Wow. What a shit show. It will be four years of disaster…. I am beyond disgusted and disappointed in anyone who could have missed the obvious. Welcome the Nazis. I have no respect for anyone who supported [Youngkin]…. Is this what you wanted, Doug? I can’t believe you fell for it. You fucked up badly…. Trust me these jerks will come after me for teaching history. They will come after my Black colleagues for saying what is true. I will not capitulate to these people. Someone has to stand up. Will you stand up with me? Continue reading

Why Not Virginia for Semiconductor Manufacturing Expansion?

Virginia Engineering Programs

by James C. Sherlock

Among the things that the Russian invasion of Ukraine has made clear is the vulnerability of Taiwan and with it, the access of the U.S. economy to the 90% of advanced computer chips manufactured there.

The national security requirement for domestic chip manufacturing brings opportunity. It is the nation’s most urgent manufacturing priority. So, why not build the needed plants in Virginia? Is the Commonwealth organized to attract those investments?

For the answer to the last question I looked at the Virginia Department of Commerce and Industry, the State Council on Higher Education in Virginia (SCHEV) and Virginia’s engineering schools and found nothing to suggest Virginia is making an organized effort.

Much of Virginia’s headline effort in engineering education is to expand opportunities for Amazon workers in Northern Virginia.

I suggest Virginia focus its Department of Commerce and Trade on chip manufacturing, create dedicated educational consortiums, identify available facilities and workforces like those of the shuttered Rolls Royce plant in Prince George County and offer tax abatement packages to actively recruit semiconductor manufacture. Continue reading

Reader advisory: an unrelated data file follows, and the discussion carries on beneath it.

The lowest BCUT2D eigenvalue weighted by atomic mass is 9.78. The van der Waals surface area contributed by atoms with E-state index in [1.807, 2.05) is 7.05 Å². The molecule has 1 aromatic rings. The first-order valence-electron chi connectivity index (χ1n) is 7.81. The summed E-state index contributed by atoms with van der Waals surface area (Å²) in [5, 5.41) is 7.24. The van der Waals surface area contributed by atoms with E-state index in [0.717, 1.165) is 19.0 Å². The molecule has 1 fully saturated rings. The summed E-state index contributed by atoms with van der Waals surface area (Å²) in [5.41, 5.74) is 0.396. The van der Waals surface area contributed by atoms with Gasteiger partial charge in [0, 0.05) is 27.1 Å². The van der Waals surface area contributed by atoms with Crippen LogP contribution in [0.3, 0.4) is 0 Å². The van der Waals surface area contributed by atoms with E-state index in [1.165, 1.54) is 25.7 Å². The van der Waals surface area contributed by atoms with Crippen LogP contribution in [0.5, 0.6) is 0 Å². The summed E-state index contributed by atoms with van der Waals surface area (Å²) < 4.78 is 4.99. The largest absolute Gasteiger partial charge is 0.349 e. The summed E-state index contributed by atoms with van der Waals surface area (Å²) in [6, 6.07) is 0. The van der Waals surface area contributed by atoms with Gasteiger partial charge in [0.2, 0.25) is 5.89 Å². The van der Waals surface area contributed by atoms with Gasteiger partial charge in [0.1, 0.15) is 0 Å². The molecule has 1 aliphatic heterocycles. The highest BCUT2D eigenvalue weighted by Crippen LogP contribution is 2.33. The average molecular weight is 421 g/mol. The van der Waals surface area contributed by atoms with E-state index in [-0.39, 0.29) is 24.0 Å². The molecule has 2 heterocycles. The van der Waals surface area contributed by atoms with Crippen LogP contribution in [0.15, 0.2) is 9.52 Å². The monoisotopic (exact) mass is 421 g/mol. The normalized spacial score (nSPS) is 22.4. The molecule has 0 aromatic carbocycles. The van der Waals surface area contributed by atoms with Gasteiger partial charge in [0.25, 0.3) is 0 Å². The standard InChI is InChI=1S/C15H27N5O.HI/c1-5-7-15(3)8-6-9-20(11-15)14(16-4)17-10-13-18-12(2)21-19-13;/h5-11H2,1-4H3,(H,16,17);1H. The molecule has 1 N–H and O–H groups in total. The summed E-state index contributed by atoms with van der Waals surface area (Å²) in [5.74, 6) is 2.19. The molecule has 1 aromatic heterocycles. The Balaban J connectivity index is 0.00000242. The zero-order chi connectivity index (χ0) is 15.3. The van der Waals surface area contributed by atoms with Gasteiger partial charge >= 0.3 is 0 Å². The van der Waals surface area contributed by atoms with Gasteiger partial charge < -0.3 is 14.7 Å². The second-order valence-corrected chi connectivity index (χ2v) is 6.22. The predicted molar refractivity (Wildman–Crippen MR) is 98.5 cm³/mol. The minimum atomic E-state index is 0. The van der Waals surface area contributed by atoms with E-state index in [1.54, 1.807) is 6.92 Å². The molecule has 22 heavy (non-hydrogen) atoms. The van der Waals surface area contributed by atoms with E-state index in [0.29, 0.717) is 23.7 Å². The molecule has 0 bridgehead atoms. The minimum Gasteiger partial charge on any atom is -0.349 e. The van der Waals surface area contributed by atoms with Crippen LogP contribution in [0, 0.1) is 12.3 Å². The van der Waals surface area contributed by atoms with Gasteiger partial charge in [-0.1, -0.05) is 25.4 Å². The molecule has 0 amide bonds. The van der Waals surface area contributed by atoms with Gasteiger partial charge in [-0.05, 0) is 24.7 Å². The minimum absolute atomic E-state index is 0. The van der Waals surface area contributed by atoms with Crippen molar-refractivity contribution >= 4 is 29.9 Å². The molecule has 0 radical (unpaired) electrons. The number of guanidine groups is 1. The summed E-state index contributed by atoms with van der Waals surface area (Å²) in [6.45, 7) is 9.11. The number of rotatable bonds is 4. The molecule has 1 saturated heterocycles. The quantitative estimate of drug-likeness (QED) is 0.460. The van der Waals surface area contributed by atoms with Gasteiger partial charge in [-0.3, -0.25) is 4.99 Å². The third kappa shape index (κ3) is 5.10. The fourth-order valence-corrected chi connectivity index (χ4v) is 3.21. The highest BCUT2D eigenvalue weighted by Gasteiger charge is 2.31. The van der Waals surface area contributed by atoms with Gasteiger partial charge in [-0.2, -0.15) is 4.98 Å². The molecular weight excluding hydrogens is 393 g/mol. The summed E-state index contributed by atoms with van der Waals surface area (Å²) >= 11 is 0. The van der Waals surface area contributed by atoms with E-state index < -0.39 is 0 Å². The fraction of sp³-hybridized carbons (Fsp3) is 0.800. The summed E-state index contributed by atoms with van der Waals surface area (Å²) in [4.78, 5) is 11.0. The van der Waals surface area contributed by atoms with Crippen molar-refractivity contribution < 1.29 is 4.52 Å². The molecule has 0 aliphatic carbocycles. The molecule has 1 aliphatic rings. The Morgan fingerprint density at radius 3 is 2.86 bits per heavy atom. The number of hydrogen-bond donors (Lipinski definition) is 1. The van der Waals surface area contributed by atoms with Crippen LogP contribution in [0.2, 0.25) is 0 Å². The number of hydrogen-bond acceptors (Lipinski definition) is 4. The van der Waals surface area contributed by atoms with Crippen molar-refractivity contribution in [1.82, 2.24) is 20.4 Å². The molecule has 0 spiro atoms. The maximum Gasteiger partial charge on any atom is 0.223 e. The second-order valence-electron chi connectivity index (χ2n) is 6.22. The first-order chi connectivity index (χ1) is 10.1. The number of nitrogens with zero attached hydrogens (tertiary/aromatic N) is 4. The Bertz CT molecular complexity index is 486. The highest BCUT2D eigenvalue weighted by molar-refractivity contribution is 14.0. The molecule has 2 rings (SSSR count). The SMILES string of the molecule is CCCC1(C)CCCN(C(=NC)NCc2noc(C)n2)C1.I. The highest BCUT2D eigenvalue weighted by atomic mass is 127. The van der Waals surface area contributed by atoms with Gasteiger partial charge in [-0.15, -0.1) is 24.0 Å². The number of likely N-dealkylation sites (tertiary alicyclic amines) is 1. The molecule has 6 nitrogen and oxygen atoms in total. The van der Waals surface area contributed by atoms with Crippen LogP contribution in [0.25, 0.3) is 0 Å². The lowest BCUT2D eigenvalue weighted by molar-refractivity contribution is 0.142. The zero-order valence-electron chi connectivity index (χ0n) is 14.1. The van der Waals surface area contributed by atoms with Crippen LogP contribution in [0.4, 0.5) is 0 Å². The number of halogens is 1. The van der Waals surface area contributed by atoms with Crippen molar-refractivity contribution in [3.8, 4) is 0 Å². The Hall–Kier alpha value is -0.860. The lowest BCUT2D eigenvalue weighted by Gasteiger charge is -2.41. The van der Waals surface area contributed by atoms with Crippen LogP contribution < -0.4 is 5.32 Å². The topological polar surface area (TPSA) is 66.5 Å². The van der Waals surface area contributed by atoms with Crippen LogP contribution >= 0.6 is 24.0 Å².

Hey, Virginia State Workers, Take Off Your PJs

by Kerry Dougherty

Hey, Virginia state employees, it’s time.

Time to close those laptops, take off your pajamas and head back to work.

I know, I know, it’s been fun sitting home with your cats since early 2020, when Gov. Ralph Northam shut down the commonwealth to slow the spread of COVID-19.

And we all know how successful THAT was. In fact, we’ll never know just how many lives were saved by prohibiting loud music on the beach and volleyball.

The fun is over. Time to get into the 9-to-5 routine again. Governor Glenn Youngkin is graciously giving you until July 5th to ease yourselves back into the office. Those with legitimate health needs or other concerns can apply to continue to telecommute, but the expectation is that state government will soon be functioning as it did prior to the pandemic: in-person and five days a week.

Is that too much to ask? Continue reading